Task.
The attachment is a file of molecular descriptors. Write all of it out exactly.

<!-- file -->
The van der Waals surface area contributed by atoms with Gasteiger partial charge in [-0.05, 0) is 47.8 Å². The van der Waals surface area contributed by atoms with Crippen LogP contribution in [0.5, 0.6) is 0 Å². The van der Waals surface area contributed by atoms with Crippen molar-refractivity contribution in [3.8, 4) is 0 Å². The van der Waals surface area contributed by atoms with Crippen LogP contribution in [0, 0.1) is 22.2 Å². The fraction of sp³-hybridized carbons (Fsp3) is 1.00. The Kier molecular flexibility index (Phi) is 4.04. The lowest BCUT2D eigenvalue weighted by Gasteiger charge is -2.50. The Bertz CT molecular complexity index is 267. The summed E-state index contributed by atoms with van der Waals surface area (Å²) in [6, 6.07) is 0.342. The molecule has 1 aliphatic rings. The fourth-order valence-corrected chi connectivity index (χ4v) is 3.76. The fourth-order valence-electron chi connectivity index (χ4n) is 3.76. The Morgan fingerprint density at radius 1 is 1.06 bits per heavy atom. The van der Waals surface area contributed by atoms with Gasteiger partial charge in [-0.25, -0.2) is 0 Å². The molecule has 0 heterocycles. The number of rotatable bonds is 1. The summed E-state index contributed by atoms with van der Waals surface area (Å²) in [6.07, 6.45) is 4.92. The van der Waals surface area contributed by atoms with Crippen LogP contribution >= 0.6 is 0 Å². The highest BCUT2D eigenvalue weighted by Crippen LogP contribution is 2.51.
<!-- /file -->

The van der Waals surface area contributed by atoms with Gasteiger partial charge in [-0.05, 0) is 47.8 Å². The van der Waals surface area contributed by atoms with Crippen LogP contribution in [0.5, 0.6) is 0 Å². The van der Waals surface area contributed by atoms with Crippen molar-refractivity contribution in [3.8, 4) is 0 Å². The van der Waals surface area contributed by atoms with Crippen LogP contribution in [0, 0.1) is 22.2 Å². The fraction of sp³-hybridized carbons (Fsp3) is 1.00. The Kier molecular flexibility index (Phi) is 4.04. The lowest BCUT2D eigenvalue weighted by Gasteiger charge is -2.50. The Bertz CT molecular complexity index is 267. The summed E-state index contributed by atoms with van der Waals surface area (Å²) in [6, 6.07) is 0.342. The molecule has 1 aliphatic rings. The fourth-order valence-corrected chi connectivity index (χ4v) is 3.76. The fourth-order valence-electron chi connectivity index (χ4n) is 3.76. The Morgan fingerprint density at radius 1 is 1.06 bits per heavy atom. The van der Waals surface area contributed by atoms with Gasteiger partial charge in [-0.25, -0.2) is 0 Å². The molecule has 0 heterocycles. The number of rotatable bonds is 1. The summed E-state index contributed by atoms with van der Waals surface area (Å²) in [6.07, 6.45) is 4.92. The van der Waals surface area contributed by atoms with Crippen LogP contribution >= 0.6 is 0 Å². The highest BCUT2D eigenvalue weighted by Crippen LogP contribution is 2.51.